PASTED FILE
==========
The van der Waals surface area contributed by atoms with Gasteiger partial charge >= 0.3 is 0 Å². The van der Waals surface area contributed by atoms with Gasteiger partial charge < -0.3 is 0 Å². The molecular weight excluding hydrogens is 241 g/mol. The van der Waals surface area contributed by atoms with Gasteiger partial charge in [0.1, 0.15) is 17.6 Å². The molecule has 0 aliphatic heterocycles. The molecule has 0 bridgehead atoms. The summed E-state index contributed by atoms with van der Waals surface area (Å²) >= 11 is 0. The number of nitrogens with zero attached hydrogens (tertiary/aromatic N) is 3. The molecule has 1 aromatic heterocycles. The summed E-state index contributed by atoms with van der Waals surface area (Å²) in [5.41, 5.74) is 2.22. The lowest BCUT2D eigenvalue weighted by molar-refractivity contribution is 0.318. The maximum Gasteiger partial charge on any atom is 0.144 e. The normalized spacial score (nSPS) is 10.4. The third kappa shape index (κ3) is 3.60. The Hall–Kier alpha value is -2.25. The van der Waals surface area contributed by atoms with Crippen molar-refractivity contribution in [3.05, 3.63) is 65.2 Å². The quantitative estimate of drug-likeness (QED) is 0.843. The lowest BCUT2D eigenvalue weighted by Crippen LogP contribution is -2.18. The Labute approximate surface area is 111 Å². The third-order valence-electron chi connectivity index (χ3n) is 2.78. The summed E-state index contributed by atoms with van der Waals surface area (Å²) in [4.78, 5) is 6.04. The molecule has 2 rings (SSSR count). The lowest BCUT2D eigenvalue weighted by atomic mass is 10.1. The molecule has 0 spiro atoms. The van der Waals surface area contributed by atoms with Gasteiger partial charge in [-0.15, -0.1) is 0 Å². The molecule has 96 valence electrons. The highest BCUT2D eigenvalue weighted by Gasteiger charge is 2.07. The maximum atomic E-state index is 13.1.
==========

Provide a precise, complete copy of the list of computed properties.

The van der Waals surface area contributed by atoms with Gasteiger partial charge >= 0.3 is 0 Å². The van der Waals surface area contributed by atoms with Gasteiger partial charge < -0.3 is 0 Å². The molecular weight excluding hydrogens is 241 g/mol. The van der Waals surface area contributed by atoms with Gasteiger partial charge in [0.1, 0.15) is 17.6 Å². The molecule has 0 aliphatic heterocycles. The molecule has 0 bridgehead atoms. The summed E-state index contributed by atoms with van der Waals surface area (Å²) >= 11 is 0. The number of nitrogens with zero attached hydrogens (tertiary/aromatic N) is 3. The molecule has 1 aromatic heterocycles. The summed E-state index contributed by atoms with van der Waals surface area (Å²) in [5.41, 5.74) is 2.22. The lowest BCUT2D eigenvalue weighted by molar-refractivity contribution is 0.318. The maximum Gasteiger partial charge on any atom is 0.144 e. The normalized spacial score (nSPS) is 10.4. The third kappa shape index (κ3) is 3.60. The Hall–Kier alpha value is -2.25. The van der Waals surface area contributed by atoms with Crippen molar-refractivity contribution in [3.05, 3.63) is 65.2 Å². The quantitative estimate of drug-likeness (QED) is 0.843. The lowest BCUT2D eigenvalue weighted by Crippen LogP contribution is -2.18. The Labute approximate surface area is 111 Å². The third-order valence-electron chi connectivity index (χ3n) is 2.78. The summed E-state index contributed by atoms with van der Waals surface area (Å²) in [4.78, 5) is 6.04. The molecule has 2 rings (SSSR count). The lowest BCUT2D eigenvalue weighted by atomic mass is 10.1. The molecule has 0 spiro atoms. The van der Waals surface area contributed by atoms with Gasteiger partial charge in [-0.15, -0.1) is 0 Å². The molecule has 96 valence electrons. The highest BCUT2D eigenvalue weighted by Gasteiger charge is 2.07. The maximum atomic E-state index is 13.1.